Who doesn’t love a good Brit Crime-Thriller? When they’re done properly, they can look and feel amazing and we sense a lot of promise with BLOOD. If you haven’t already, catch up with the first look and trailer via this handy link and find out below what star Paul Bettany and director Nick Murphy had to say about their new venture in this exclusive interview:
Nick Murphy (NM): Blood is a thriller about two police brothers who are part of the dynasty of police, their dad is a rather overbearing bully of a man played by Brian Cox, and Paul Bettany and Stephen Graham for very good reasons do something dreadful, an awful act of violence. The unravelling of themselves after that is what the thriller is based, they investigate their own crime.
Paul Bettany (PB): My character (Joe) commits spontaneously this awful violent act and then tries to untie this for the rest of the movie, which he then unravels himself. It’s a thriller but it’s also a Greek Tragedy where he’s chased by the furies. Greek Tragedy is pre-psychological man – there’s something about Joe’s character that is totally unreformed, a totally unconscious human being who has had a very complex, difficult upbringing and I thought that was a really interesting thing to discover and play.
NM: It’s always a dead giveaway for a weak script if characters start talking about how they feel and all the best scripts never have that and it shows that Bill Gallagher who wrote this script did it very well. I honestly genuinely didn’t think we’d end up with a cast this strong because it’s a low budget British film.
PB: Everyone we talked about wanting to have in the movie came on board. Mark Strong is extraordinary in the film. He has a different outlook on life and approaches things from a different perspective. It’s a hard one to play and an easy one to mess up. I always watch his movies and always think ‘God I wish I was Mark Strong’. I had never worked with him before and there’s this really awful thing when you realise that people can be really disappointing when you meet them. But with him, he is the nicest, humblest, kindest human being you’ve ever met and it’s so exhausting and irritating that he has both these things in equal measure. I admire him so much as an actor and how he deals with things and everybody that he comes in contact with. He is so much nicer than you (NM: About 80% nicer ;). You have to feel that these kids had a really violent upbringing and when their mother dies there was no one in between them and this rage. So how do you do that, but when you have Brian Cox there’s such a latent violence to him which is just so powerful.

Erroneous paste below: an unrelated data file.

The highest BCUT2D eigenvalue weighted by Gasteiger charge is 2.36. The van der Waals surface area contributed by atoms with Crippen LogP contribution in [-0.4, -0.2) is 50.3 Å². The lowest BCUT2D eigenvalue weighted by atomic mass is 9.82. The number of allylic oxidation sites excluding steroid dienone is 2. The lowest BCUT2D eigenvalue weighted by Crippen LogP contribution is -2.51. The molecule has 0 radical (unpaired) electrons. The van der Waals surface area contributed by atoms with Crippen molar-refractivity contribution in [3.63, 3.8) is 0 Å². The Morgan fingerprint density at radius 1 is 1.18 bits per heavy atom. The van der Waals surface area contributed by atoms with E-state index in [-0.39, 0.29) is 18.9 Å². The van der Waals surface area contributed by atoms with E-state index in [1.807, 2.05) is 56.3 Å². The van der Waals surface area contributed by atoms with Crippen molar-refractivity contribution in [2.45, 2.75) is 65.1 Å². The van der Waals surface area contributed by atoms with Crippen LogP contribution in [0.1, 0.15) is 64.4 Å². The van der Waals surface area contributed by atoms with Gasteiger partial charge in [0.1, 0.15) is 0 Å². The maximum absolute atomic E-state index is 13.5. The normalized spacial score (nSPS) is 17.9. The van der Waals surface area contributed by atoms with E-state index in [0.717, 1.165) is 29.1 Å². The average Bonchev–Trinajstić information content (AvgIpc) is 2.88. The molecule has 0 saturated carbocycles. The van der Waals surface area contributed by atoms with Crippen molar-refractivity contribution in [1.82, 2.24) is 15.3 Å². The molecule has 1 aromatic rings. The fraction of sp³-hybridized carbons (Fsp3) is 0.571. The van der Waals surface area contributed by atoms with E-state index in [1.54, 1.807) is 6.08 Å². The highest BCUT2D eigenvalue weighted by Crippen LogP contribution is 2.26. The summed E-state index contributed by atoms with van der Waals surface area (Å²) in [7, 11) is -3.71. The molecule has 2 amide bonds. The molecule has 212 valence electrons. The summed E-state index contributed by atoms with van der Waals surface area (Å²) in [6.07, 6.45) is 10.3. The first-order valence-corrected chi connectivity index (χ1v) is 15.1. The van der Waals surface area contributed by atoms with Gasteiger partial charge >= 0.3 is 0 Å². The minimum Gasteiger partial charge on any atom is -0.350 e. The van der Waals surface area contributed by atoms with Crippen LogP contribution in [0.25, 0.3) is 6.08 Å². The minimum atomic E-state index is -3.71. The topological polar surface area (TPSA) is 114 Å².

NM: I think it’s interesting Brian Cox’s character Lenny (the father) is really the author of the family’s mythology that spurs and spires these two brothers (Graham and Paul). There’s a scene in the film when Lenny and Robert (Mark Strong) is in the garden. You get two actors like that, and when the dialogue is made up mostly, it just shoots itself. We then all looked at each other and went ‘Oh My God’. It became a very easy working relationship very early. It was very trusting, very humorous, and very self deprecating.
PB: Stephen Graham plays my brother and he plays it brilliantly. Working with Stephen Graham I imagine is like feeling what lighting would feel like before it strikes, he’s like a Duracell bunny. I’ve never seen anyone with so much energy and commitment and love. You couldn’t get two people less similar than me and Stephen to play brothers so we moved in together in a sort of method approach and it totally worked. It was totally helpful to really prepare with each other the night before. I would sit down and cook him a meal and then discuss it because he can’t cook no more than a Kangaroo can.
Don’t miss THE chance to see BLOOD when it is released in selected cinemas, video on demand and pay per view on 31st May, and on DVD & Blu-ray on 10th June – in time for Father’s Day.